Wilson, for his part ...
Thursday, September 24, 2015
Well, you’ve gone and put your foot in it now, Wilson. Why, what have I done? It’s all very well to aspire to become the bad boy of Reformed letters, but there are supposed to be limits. But this piques my curiosity. To what might you be referring? Yes, you pretend to be ignorant, but you know very well what you have done. Well, yes, I actually do know. I did toss a cinder block into the goldfish bowl.
As I mount the gallows and look out over the crowd gathered for the festivities, the chaplain accompanying the hangman asks me if I ever thought it would end this way. Well, kinda, I did, but to be honest, I hadn’t anticipated that it would be for believing that Christian women were prettier.
Monday, September 28, 2015
The issue before us is a simple one. Does the Lordship of Jesus Christ extend over absolutely everything? And, if it does, does it make any difference to the good?
At this point the line of influence between Doug Wilson and Mark Driscoll should be pretty easy to observe, even for those who don't want to observe it out of a sympathy for some of Doug Wilson's ideas.
The breezy tone, the jovial self-description of someone senselessly being set up for pot shots. Boiling everything down in the wake of a provocative cyber-statement into a single question so abstracted from anything that was in the original statement it begs a person to agree with the initial statement by default. Yes, it does seem as though its going to be fairly easy to observe the parallels between the Mark Driscoll rhetorical approach from 2000-2012 and the Doug Wilson approach that has taken shape before that.
I've said before that Mark Driscoll's views on sexuality and gender roles could be construed as taking the ideas of Doug Wilson on the same, pumping them full of steroids, and then sending them off to the gym. Consider Mark Driscoll's official response to the kerfuffle at Liberty University from 2012.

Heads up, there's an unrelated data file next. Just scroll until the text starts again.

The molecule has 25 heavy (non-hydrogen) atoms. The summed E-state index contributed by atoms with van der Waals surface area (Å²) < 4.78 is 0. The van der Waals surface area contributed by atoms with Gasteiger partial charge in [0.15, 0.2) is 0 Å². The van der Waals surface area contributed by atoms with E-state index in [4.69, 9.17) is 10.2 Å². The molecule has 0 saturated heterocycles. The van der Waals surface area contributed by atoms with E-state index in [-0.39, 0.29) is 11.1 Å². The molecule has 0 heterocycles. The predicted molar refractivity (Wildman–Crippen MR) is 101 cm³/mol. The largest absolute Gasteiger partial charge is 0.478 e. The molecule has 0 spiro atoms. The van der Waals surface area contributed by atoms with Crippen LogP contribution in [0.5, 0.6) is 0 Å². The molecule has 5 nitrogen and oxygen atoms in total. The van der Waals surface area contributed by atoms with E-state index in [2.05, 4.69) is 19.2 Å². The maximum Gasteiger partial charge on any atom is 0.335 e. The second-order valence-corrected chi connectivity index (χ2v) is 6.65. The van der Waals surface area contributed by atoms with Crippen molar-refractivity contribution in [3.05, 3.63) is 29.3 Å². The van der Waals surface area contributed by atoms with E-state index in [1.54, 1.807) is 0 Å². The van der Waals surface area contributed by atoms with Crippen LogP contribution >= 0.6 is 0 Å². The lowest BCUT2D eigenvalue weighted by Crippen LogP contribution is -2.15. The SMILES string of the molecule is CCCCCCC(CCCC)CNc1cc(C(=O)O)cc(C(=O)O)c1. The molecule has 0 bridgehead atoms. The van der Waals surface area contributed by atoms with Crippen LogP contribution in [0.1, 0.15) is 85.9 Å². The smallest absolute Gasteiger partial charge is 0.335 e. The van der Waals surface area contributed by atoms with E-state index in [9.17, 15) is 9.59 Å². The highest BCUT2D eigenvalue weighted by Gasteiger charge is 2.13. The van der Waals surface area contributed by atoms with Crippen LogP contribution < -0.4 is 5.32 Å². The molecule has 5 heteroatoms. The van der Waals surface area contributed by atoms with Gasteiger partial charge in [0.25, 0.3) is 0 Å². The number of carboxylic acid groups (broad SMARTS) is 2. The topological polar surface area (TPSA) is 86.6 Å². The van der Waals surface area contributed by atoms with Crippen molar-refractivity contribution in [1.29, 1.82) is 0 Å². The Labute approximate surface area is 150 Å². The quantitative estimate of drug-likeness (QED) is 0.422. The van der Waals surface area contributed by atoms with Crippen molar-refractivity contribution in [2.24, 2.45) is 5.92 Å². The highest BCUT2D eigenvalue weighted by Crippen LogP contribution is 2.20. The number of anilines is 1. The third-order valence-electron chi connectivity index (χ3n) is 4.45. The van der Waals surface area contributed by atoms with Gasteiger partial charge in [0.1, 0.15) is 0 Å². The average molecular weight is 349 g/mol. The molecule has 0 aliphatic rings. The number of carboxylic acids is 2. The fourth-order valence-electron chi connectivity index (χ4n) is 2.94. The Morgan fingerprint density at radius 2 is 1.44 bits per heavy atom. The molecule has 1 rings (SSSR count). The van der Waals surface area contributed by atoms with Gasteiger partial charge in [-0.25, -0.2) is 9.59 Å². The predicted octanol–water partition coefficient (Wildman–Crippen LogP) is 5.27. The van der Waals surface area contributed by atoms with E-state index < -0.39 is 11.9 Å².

Lately, I’ve been busy with something you may have heard of called Easter. So, I’ve not been on the Internet much but instead busy with church and family. However, rumor has it there is a bit of mushroom cloud of controversy over my planned trip. So, I asked our community relations manager, who gets to enjoy reading blogs about me while eating breakfast every day (it’s amazing he holds anything down), to give me a summary of this kerfuffle. (Henceforth, we will officially refer to this situation as “The Kerfuffle.”)
The trouble started with a Southern Baptist blogger . . . yes, you should have seen that one coming. Now, to be fair, the blogger quoted an anonymous “source.” And, we all know that almost everything bloggers say is true. But, when they have something as solid as an anonymous “source,” then you can rest assured that when Jesus talked about the truth over and over in John, this is precisely what he was referring to. I have a degree from Washington State’s Edward R. Murrow College of Communication and worked professionally as a journalist, and I can assure you that The Kerfuffle is a very serious matter to be taken with the utmost sobriety and propriety. In fact, one anonymous “source” I spoke to said that Watergate pales in comparison.
Or consider "Pussified Nation". We've discussed the influence of Wilson on Driscoll's ideas and style at some length. To provide a parallel that's more recent than 2000 ...
This week the Christian blogosphere worked itself into a frenzy over a Facebook status posted by Mark Driscoll, pastor of Mars Hill Church in Seattle. The status, which was later removed, read, "So, what story do you have about the most effeminate anatomically male worship leader you've ever personally witnessed?"
The Issue Under a Lot of Issues
Gender. Is it a socially constructed reality or a God-given identity?
That’s a significant question, and how you answer it has massive implications. The question of gender underlies many current cultural conflicts and theological controversies that go beyond even the long standing debates about whether or not a woman can be a pastor and whether or not a man is to function as the head of his home. ...
What's striking about all this breezy writing from Wilson is that it was up days after ...
Leithart's public apology regarding his role in the case of a pedophile who was greenlit to marry ...
Now might not be the greatest or wisest time to even bother with the assertion that Christian women are prettier to begin with, let alone providing a case study in how Doug Wilson's style and substance could be construed as paradigmatic for Mark Driscoll's public persona in the last fifteen years.
But, hey, Doug Wilson can publish what he wants.